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Year 1, semester 2

Block 3


Introduction to International and European Law (10 ECTS)

  • L. Squintani, LLM
  • Dr A.J.J. de Hoogh


The aim of this module is to provide a broad introduction to and basic knowledge of the international and European dimensions of law, in particular Public International Law and the Law of the European Union. Next to gaining theoretical knowledge, students also learn in a practical manner to recognize and analyze international and European legal aspects of a problem, and how to distinguish these from the non-legal aspects, in order to solve concrete cases. The module consists of a series of lectures and working groups. The working groups will aim at discussion between students on the basis of practical assignments related to current issues in international and European law.
The Introduction to International and European Law module consists of two components. Half of the module is dedicated to Public International Law, and will focus on various theoretical and practical aspects of this area of the law, such as decision making at the international level, the role of international organizations, and the international protection of human rights. The other half of the module is dedicated to the study of the basic principles of European Law, such as the structure of the European Union, the compliance with European law and the significance of the internal market. This part of the course focuses on the EU institutional and procedural set-up and the manner in which EU law creates its effects in the national legal orders of the Member States.


Legal History (5 ECTS)

  • Prof. Dr F. Brandsma
  • H.H. Runia, LLM


Knowledge and understanding:
Knowledge and understanding of the concept of codification in general and the history of several national European codifications (BW, Code Civil, BGB, ABGB, ZGB en OR, Codigo Civil, Codice Civile, ALR) in particular.
Knowledge and understanding of the relation between the formation of states and codification.
Understanding of the problems that arise during justification.
Abilities and attitude
Being able to judge aspects of legal history and reflect and evaluate upon them.
To be able to answer orally and in writing questions about subjects relevant to the legal history of Europe.
The course treats the legal history of selected European countries and the creation of their codifications, such as the French Civil Code, the German Bürgerliches Gesetzbuch and the Dutch Burgerlijk wetboek. Attention is paid to the influence of Roman law and natural law on the development of European law. Furthermore, attention is paid to English common law as alternative to codification.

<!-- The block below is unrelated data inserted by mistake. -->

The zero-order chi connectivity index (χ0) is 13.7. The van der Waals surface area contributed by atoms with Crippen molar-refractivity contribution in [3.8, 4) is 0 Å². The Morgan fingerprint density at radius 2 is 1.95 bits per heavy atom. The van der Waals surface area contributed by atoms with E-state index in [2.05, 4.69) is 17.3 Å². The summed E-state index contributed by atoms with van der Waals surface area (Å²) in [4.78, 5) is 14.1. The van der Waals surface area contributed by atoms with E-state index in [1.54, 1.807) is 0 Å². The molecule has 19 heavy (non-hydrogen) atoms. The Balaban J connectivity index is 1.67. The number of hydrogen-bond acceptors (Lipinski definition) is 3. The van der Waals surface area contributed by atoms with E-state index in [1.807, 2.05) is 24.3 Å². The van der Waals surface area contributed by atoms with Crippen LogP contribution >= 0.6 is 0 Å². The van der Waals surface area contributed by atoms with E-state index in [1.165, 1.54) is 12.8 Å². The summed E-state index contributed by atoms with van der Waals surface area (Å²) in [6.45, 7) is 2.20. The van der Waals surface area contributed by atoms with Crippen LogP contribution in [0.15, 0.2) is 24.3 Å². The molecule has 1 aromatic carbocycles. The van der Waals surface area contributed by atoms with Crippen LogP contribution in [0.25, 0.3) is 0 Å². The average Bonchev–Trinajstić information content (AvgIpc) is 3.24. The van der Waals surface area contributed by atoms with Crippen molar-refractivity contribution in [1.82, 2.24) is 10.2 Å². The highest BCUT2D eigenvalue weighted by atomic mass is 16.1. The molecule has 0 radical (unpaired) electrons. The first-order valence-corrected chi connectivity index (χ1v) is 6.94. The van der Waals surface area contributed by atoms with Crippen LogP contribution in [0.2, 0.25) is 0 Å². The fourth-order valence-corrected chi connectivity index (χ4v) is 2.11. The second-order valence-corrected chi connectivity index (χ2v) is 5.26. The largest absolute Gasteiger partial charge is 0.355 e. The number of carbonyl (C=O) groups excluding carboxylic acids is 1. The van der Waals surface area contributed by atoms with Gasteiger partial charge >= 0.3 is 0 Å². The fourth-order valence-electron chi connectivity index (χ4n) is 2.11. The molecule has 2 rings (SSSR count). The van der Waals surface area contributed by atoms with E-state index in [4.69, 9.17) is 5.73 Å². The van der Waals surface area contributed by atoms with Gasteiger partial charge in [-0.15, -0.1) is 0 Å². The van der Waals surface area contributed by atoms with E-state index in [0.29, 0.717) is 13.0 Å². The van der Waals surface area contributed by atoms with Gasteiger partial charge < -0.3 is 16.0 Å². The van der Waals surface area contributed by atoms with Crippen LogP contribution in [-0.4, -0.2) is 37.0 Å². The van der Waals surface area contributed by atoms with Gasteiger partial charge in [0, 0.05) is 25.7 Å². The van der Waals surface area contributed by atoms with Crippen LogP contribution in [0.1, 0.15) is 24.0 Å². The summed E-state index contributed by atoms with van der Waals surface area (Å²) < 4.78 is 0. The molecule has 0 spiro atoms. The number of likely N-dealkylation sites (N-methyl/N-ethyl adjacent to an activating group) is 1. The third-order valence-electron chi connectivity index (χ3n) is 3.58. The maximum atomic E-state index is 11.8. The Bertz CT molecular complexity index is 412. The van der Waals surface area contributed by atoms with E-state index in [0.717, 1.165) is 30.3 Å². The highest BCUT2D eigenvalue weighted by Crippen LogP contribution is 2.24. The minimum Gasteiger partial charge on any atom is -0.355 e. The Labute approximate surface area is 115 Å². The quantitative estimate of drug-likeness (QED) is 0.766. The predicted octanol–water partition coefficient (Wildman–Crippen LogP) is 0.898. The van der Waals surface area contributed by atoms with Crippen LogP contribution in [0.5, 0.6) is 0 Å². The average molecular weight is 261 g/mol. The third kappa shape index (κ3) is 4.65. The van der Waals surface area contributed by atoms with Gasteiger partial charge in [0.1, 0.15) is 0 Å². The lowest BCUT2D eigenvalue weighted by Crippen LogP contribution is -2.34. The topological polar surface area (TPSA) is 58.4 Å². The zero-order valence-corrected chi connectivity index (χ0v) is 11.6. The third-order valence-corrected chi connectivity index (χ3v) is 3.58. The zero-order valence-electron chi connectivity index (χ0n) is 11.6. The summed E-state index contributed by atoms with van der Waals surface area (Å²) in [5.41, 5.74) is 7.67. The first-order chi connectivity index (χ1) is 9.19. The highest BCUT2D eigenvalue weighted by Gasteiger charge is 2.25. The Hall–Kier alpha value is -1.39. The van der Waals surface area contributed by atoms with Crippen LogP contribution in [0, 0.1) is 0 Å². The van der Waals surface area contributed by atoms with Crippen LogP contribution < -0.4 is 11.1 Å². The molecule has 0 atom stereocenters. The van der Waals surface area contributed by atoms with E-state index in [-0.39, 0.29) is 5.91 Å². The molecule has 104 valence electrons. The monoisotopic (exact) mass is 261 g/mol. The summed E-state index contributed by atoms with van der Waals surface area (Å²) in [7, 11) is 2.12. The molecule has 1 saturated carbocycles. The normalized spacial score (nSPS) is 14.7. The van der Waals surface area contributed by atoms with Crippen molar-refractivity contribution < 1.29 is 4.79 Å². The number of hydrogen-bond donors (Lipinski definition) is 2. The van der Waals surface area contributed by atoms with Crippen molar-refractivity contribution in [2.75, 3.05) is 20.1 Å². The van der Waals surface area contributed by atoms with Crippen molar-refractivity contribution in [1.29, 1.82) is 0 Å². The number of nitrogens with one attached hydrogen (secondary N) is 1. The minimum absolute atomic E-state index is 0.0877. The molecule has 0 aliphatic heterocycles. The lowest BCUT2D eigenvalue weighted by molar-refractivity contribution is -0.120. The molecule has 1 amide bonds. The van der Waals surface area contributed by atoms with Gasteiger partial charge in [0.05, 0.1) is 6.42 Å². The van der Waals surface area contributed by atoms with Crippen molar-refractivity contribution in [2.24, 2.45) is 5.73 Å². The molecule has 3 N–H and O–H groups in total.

The module will be taught in English by way of lectures and work groups. The subject matter will be discussed during the lectures. During the work groups, students will practice the art of reading and understanding cases which illustrate the material. Therefore students are expected to study the book and textbook as well as prepare the questions in advance.

Block 4


Comparative Constitutional Law (10 ECTS)

  • Dr H.G. Hoogers
  • M. Nap, LLM

The goal of this course is to impart to students a basic knowledge and understanding of the constitutional principles common to modern Western states. On completion of this course, students are able to relate major historical events in the development of the Western state to the contemporary organisation of that state. They will understand the importance of the framing and wording of a constitution. Furthermore, they will have an understanding of the powers of the organs of the state and how they are interrelated.
This introductory course in the field of comparative constitutional law deals with a number of topics related to the concept of the role and function of a constitution in the modern (western) state. Furthermore, it discusses themes that are central to the different types of constitutional framework that characterize democratic states. Some of the topics are therefore:

  • The history of constitutionalism: the American and French revolutions and the different forms of constitutions they gave birth to
  • The functions of the constitution
  • The changing nature of the Constitution
  • Separation of Powers
  • The organization and powers of the legislative
  • Constitutional review
  • Unitary and Federal States
  • Human rights
  • The national constitution and international law
  • International and European constitutional developments

At the exam, 75 out of 100 points can be earned. The remaining points can be earned by participating in an assignment in the field of comparative constitutional law.


English language and academic skills (5 ECTS)

  • J.R. van Loon, MA (coordinator)
  • A.R.O. Comandina Granson, MA
  • M.L. Grollman, MA
  • and others

The course aims to improve students’ written skills. The curriculum aims to bring students up to a CEFR C1/C2 level. The course concentrates on written skills in a professional legal context. The focus includes academic skills, such as academic writing, writing exam training, argumentative essay writing, and academic English. Writing skills will be trained through a variety of methods in a context of international law. The course includes a considerable amount of legal terminology.
There will be an indicative vocabulary quiz and a graded Writing Exam.
The writing exam must be a pass (CEFR C1/C2).

Laatst gewijzigd:21 december 2017 12:51